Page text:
Apart from those who intended to use up all their assets before they die, even among others the traditionary testamentary patterns seem to be changing. Some respondents spoke of desires to bypass their Baby Boomer children (whom many respondents regarded as profligate and undeserving) and leave assets to their grandchildren. Some respondents had already provided for their grandchildren in their will. Typical comments were:-

I now don’t think my children should have any of my money, so I will be changing my will to leave any income from my assets to be used for my grandchildren’s education.” – female (66 years)

I have left everything to my cousin with funds set aside for her granddaughter’s education.” – male (78 years)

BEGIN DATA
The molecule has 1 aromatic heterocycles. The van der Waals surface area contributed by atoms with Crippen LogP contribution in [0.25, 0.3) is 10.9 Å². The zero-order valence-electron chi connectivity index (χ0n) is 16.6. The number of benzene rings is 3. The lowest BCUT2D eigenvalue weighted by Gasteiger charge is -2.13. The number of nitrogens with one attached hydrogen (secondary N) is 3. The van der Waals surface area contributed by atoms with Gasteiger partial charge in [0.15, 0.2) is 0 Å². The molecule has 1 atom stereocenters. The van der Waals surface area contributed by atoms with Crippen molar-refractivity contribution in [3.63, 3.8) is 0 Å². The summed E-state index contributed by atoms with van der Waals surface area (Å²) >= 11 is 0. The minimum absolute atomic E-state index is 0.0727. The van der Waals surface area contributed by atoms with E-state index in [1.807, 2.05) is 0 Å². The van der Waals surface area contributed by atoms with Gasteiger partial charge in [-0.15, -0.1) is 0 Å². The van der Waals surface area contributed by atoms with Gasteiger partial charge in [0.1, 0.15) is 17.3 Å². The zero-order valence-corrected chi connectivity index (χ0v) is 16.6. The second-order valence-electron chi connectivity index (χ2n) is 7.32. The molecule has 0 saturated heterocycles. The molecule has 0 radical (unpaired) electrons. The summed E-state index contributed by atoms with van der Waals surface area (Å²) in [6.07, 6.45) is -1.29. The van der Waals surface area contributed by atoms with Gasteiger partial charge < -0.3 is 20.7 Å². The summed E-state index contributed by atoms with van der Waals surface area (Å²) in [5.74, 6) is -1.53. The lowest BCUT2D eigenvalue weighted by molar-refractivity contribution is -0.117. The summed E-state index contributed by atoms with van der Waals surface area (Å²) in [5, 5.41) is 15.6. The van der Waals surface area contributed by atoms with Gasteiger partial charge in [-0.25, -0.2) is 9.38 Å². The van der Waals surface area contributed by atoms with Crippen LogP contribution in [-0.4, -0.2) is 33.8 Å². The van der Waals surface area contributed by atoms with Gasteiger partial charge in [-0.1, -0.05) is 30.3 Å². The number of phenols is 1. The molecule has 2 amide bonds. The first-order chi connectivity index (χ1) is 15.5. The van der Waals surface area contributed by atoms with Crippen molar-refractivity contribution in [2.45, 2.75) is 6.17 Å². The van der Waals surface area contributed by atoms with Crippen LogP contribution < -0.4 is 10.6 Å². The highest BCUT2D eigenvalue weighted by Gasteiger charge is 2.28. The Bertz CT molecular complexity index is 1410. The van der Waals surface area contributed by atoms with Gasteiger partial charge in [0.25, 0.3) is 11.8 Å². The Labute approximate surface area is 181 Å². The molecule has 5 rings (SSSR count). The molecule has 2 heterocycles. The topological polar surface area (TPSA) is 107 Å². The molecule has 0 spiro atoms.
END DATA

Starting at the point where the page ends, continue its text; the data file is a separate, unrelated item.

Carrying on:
I have 4 adult grandchildren, only one of them gets my home. I would love to be able to use up my assets beforehand, but my husband can’t help saving for the future.” – female (62 years)

I want to leave the money to ensure my grandchildren get a good education, not for their parents to take yet another overseas holiday.” – female (68 years)

We deprived ourselves, worked hard so we had no debt. Our Baby Boomer children have been profligate. We’re not prepared to go without now so that they can inherit the lot.” – male (76 years)

But of course not all respondents were of the same view. The research revealed that older people are extremely diverse in their experiences, their aspirations and expectations. One third of respondents (37.8%) did intend to leave bequests for their children. Typical comments were:-

Our house will be sold & assets probably divided 50% evenly & 50% on need as two of our children are becoming wealthy and the other two not so successful.” - male (80 years)

I’m leaving my money to the children equally. There’ll be no distinctions between favourites.” – female (58 years)